Perhaps they could video the cockpit (and the fuselage for that matter) and destroy the footage once the plane has safely landed. There could be streaming capability to the ground and if the feed is accessed, the pilots and crew receive a notification. Any unauthorized breach would be detected immediately. In the case of Germanwings, ground control would have been able to see what's going on once they detected the loss of altitude. It stifles me that in 2015, a young troubled copilot can end 150 lives in a way that can easily be prevented with simple technology.
While I agree a video would be useful in some cases I do agree with pilots there needs to be a balance between having information in a crash and creating a permeant record of what happens in the cockpit. Something similar to the flight data recorder where data is overwritten on a periodic basis might be a good compromise. Even so, a video record probably won't add that much information since things such as switch positions, throttle settings, instrument readings etc are already being recorded. Unless something unusual happened, such as with Germanwings, you'll basically just have a video record of who did what your audio and telemetry already says. One question is the cost worth it? Adding a few pounds of weight costs a lot of money over the life of a plane and that also needs to be factored into the equation as well.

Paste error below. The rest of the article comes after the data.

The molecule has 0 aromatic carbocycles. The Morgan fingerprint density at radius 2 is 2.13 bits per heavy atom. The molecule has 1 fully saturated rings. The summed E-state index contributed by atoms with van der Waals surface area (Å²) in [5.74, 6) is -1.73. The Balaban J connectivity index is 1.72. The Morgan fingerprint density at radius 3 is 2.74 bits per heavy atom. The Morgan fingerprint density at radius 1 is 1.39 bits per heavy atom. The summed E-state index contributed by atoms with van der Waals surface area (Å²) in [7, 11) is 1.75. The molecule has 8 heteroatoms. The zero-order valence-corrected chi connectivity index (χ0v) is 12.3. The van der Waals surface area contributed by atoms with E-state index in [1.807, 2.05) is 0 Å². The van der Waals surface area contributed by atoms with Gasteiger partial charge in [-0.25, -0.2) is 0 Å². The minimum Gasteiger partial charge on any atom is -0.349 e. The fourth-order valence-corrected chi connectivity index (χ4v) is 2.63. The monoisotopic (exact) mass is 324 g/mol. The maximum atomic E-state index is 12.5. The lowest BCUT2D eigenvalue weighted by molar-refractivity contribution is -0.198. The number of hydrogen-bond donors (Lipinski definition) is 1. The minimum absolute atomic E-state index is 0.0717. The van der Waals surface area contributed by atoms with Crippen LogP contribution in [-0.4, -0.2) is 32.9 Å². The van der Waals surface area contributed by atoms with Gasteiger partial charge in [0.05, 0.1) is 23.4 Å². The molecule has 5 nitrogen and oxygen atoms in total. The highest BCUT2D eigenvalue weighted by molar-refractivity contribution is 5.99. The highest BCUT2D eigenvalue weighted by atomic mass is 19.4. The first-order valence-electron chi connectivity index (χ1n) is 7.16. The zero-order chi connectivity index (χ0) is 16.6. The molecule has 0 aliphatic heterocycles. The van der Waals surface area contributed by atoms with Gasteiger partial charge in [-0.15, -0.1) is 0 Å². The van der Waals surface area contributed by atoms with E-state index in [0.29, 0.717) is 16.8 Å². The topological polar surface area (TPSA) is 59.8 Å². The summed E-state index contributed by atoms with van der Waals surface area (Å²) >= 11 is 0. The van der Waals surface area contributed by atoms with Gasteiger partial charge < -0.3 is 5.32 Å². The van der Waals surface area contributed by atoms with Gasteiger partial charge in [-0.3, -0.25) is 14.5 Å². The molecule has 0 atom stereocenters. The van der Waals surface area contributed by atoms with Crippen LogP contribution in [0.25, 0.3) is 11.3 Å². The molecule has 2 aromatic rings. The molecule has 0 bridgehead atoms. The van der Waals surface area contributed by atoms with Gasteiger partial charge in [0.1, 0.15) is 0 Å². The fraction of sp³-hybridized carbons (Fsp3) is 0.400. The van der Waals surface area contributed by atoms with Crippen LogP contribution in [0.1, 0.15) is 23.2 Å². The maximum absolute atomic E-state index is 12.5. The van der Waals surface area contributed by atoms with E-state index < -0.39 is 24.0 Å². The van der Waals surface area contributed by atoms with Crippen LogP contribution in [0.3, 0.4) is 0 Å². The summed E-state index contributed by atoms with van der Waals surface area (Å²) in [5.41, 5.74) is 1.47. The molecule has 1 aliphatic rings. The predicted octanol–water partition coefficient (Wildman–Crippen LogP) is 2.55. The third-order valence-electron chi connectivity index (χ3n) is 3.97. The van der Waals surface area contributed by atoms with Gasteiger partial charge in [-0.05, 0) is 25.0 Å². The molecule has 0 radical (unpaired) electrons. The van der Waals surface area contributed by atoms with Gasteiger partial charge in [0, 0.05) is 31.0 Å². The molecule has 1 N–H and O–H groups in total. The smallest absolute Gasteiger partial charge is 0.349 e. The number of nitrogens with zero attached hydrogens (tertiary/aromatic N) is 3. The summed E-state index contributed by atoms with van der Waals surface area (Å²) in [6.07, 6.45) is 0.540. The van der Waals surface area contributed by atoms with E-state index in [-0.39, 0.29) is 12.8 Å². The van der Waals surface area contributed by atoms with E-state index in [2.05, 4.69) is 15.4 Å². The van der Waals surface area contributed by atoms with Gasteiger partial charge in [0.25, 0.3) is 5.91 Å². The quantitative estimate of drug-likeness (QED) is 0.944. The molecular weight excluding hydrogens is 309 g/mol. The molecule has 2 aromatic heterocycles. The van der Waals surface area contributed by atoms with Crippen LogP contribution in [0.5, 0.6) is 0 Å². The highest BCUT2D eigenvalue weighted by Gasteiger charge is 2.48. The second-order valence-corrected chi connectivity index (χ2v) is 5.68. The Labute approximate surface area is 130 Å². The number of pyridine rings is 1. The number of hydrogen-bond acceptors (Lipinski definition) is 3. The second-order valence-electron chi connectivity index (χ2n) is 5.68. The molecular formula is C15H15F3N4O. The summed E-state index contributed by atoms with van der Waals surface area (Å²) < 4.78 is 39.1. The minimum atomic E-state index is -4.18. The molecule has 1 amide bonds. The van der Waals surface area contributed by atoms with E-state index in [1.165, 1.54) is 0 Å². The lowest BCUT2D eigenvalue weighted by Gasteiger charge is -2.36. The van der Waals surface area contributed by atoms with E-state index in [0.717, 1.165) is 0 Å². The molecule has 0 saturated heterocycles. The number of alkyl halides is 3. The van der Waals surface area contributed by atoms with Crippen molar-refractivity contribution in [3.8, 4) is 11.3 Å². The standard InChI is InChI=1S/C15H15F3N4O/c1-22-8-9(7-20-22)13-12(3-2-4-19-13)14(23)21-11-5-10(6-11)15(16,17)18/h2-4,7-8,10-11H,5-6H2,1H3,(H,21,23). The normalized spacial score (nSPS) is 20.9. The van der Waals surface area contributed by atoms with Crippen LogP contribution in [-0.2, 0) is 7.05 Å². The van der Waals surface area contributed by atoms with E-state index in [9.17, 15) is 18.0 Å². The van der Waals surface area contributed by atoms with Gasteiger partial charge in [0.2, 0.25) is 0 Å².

As for preventing the Germanwings crash, how would technology such as a streaming videocamera prevent that? The pilot clearly trusted the copilot enough to leave the cockpit so all you have that that point is a video of what is going on but no way to prevent it. The type of technology that might have prevented it, an electronic medical record with automatic notification of employers when a doctor prescribes something that may indicate a lack of fitness for duty or deems a patient unfit for duty might have worked; but that would add its own set of problems nit the least of which is people would stop seeking treatment for conditions that they think could cost them their job.